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Justice Is Served


September 20, 2009 4:50 PM

'Pretty Boy' puts on a handsome performance

I love watching artists perform. It doesn’t matter if it’s a jazz virtuoso like Joshua Redman or a singer with the operatic-like range of Aretha Franklin. I just wish I could have walked into Andy Warhol's or Jackson Pollock's art studio and watched him create.

Artists tend to hone their craft in private, and all we get to see and enjoy is their finished handiwork, which can be spellbinding when it presents the artist in his finest moment.

Late Saturday night in Las Vegas, in front of a Pay-Per-View audience around the world, an artist performed at his finest. His art was the sweet science, which might not earn the artist -- the glib, flashy Floyd Mayweather Jr. -- a Nobel Prize, but it did re-enforce his boast of being the best fighter in the world.

That’s good enough for men and women who still fancy themselves as boxing acolytes. They pray for performances like Mayweather’s; they long to see great fighters inside the ring, plying their craft, showcasing their skills and dazzling the world.

And, oh, did Floyd Mayweather dazzle.

He left little doubt he was Juan Manuel Marquez’s superior. It was hard to find a single round that Marquez won, and none of the three judges gave him more than two rounds, which in itself was an injustice of the worst sort. Marquez was a thoroughly beaten fighter – from Round 1 to Round 12.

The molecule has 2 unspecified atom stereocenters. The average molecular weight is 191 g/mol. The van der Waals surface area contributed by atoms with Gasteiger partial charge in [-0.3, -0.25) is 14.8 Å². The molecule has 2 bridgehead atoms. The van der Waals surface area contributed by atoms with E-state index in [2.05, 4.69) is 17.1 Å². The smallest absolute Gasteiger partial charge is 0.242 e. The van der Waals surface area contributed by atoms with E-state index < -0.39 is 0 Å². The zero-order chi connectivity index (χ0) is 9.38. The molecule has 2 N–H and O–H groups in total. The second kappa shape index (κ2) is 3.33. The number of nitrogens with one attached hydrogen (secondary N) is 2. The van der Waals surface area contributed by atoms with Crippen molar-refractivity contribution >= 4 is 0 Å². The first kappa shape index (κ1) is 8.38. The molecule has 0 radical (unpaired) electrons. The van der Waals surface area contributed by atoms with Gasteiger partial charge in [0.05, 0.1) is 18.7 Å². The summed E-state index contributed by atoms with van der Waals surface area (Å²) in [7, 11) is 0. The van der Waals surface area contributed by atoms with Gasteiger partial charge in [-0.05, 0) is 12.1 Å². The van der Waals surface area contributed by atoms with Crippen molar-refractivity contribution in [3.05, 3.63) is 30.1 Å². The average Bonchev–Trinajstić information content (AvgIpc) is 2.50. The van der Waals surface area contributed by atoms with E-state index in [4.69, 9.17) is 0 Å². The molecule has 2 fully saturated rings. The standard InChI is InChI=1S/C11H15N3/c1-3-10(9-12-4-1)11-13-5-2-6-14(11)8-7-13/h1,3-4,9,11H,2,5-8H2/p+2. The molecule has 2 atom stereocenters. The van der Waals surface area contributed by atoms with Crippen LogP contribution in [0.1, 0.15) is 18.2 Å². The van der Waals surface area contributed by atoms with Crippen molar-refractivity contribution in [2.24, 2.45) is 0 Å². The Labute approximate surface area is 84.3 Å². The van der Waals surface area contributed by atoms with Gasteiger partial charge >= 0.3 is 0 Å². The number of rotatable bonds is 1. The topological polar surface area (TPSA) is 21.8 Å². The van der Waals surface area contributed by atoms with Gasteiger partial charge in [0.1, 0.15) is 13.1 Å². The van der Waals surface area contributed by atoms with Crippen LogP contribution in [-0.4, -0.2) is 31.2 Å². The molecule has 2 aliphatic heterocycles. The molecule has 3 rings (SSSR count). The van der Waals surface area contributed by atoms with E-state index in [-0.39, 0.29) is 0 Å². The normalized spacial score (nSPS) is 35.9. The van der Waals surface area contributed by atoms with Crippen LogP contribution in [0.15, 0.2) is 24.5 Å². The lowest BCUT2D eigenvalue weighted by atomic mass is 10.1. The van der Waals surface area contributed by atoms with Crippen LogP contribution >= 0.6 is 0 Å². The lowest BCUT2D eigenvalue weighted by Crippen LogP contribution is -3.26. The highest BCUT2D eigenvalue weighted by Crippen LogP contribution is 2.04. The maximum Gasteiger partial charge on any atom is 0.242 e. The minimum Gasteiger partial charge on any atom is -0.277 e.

Yet I had expected as much. I saw no way the smaller Marquez (50-5-1), a champ with moxie and grit and pride, could handle the stronger, faster and more polished Mayweather, who came into the bout with a question hanging over his head: What would a 21-month layoff do to his skills?

He needed 10 seconds to answer it. The layoff didn’t affect his skills one bit -- not a hint of rust against Marquez. For in winning a bout only promoter Oscar De La Hoya thought he would lose, Mayweather kept Marquez’s face on the business end of his left jab.

He controlled the pace of the fight and kept Marquez in the center of the ring, a terrible place to be for a man who wants to brawl. The center of the ring is for an artist like Mayweather; it was his canvas, because the center of the ring gave him room to roam, letting his fleet feet and quicksilver combinations keep Marquez from getting inside and punishing Mayweather’s body.

At fight’s end, the unbeaten Mayweather was every bit the “Pretty Boy” he had been before he climbed inside the MGM ring. His dark face was unmarked, his toothy smile still wide; except for the marathon of fighting 12 rounds, he wasn’t overly weary from his performance, as complete a show of his excellence as any performance he’d given in his career.

Questions to answer still -- Mayweather? Not a one. In winning, he reclaimed the “unofficial” title as the best pound-for-pound fighter in the world.

Who would dare challenge Mayweather for it? What fighter in any weight class has put on a more overwhelming performance against a top-flight challenger than he did -- Manny Pacquiao or Sugar Shane Mosley or Miguel Cotto or, perhaps, Paul Williams, boxing’s most avoided man?

I see no purpose in debating what others might want to say about laying claim to the title. Right now, with Mayweather’s performance so clear in my mind, I see nobody more worthy of it than “Pretty Boy Floyd.” His latest work should silence any talk to the contrary.

Just hang that masterpiece inside a gallery and let patrons of the art of boxing enjoy it.

(Photo of Mayweather-Marquez fight by G10 Classified)

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